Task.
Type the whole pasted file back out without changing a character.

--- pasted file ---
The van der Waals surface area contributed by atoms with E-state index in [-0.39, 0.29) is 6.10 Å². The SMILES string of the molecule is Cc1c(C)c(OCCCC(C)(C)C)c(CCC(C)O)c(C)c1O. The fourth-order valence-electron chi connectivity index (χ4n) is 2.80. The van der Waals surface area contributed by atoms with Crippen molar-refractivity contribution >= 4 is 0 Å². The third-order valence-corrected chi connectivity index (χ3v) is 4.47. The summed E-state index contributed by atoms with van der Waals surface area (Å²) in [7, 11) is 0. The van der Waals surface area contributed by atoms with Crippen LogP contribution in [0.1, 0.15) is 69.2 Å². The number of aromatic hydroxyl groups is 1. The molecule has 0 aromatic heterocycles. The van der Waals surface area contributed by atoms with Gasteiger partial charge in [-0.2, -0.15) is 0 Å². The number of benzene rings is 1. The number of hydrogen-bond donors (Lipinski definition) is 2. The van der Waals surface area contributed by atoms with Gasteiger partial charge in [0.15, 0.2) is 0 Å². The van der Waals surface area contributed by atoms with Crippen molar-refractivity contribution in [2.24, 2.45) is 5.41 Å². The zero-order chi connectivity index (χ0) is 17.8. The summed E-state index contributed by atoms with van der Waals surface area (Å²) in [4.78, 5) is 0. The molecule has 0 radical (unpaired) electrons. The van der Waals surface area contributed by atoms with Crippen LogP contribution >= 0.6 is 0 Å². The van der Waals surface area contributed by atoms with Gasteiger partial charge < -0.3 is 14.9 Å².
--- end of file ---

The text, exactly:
The van der Waals surface area contributed by atoms with E-state index in [-0.39, 0.29) is 6.10 Å². The SMILES string of the molecule is Cc1c(C)c(OCCCC(C)(C)C)c(CCC(C)O)c(C)c1O. The fourth-order valence-electron chi connectivity index (χ4n) is 2.80. The van der Waals surface area contributed by atoms with Crippen molar-refractivity contribution >= 4 is 0 Å². The third-order valence-corrected chi connectivity index (χ3v) is 4.47. The summed E-state index contributed by atoms with van der Waals surface area (Å²) in [7, 11) is 0. The van der Waals surface area contributed by atoms with Crippen LogP contribution in [0.1, 0.15) is 69.2 Å². The number of aromatic hydroxyl groups is 1. The molecule has 0 aromatic heterocycles. The van der Waals surface area contributed by atoms with Gasteiger partial charge in [-0.2, -0.15) is 0 Å². The number of benzene rings is 1. The number of hydrogen-bond donors (Lipinski definition) is 2. The van der Waals surface area contributed by atoms with Gasteiger partial charge in [0.15, 0.2) is 0 Å². The van der Waals surface area contributed by atoms with Crippen molar-refractivity contribution in [2.24, 2.45) is 5.41 Å². The zero-order chi connectivity index (χ0) is 17.8. The summed E-state index contributed by atoms with van der Waals surface area (Å²) in [4.78, 5) is 0. The molecule has 0 radical (unpaired) electrons. The van der Waals surface area contributed by atoms with Crippen LogP contribution >= 0.6 is 0 Å². The van der Waals surface area contributed by atoms with Gasteiger partial charge < -0.3 is 14.9 Å².